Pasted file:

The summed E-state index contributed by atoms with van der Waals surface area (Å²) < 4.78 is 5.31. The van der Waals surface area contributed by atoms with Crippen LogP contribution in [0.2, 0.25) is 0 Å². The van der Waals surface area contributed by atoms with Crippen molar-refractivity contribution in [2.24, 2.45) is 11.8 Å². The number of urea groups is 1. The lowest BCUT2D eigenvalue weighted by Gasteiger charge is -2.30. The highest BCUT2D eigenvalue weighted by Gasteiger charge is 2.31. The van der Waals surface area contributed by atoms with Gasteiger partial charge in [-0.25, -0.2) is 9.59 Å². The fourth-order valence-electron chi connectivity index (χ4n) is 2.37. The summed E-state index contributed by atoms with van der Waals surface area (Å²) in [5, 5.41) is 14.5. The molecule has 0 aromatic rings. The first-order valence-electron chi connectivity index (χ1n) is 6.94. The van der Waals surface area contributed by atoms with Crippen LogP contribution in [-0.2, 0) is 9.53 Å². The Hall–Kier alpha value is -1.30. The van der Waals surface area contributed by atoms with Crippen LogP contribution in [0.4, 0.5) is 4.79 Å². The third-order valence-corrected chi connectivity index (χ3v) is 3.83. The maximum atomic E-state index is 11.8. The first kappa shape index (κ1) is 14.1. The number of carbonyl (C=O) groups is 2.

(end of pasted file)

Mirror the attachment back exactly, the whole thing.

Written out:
The summed E-state index contributed by atoms with van der Waals surface area (Å²) < 4.78 is 5.31. The van der Waals surface area contributed by atoms with Crippen LogP contribution in [0.2, 0.25) is 0 Å². The van der Waals surface area contributed by atoms with Crippen molar-refractivity contribution in [2.24, 2.45) is 11.8 Å². The number of urea groups is 1. The lowest BCUT2D eigenvalue weighted by Gasteiger charge is -2.30. The highest BCUT2D eigenvalue weighted by Gasteiger charge is 2.31. The van der Waals surface area contributed by atoms with Gasteiger partial charge in [-0.25, -0.2) is 9.59 Å². The fourth-order valence-electron chi connectivity index (χ4n) is 2.37. The summed E-state index contributed by atoms with van der Waals surface area (Å²) in [5, 5.41) is 14.5. The molecule has 0 aromatic rings. The first-order valence-electron chi connectivity index (χ1n) is 6.94. The van der Waals surface area contributed by atoms with Crippen LogP contribution in [-0.2, 0) is 9.53 Å². The Hall–Kier alpha value is -1.30. The van der Waals surface area contributed by atoms with Crippen LogP contribution in [0.4, 0.5) is 4.79 Å². The third-order valence-corrected chi connectivity index (χ3v) is 3.83. The maximum atomic E-state index is 11.8. The first kappa shape index (κ1) is 14.1. The number of carbonyl (C=O) groups is 2.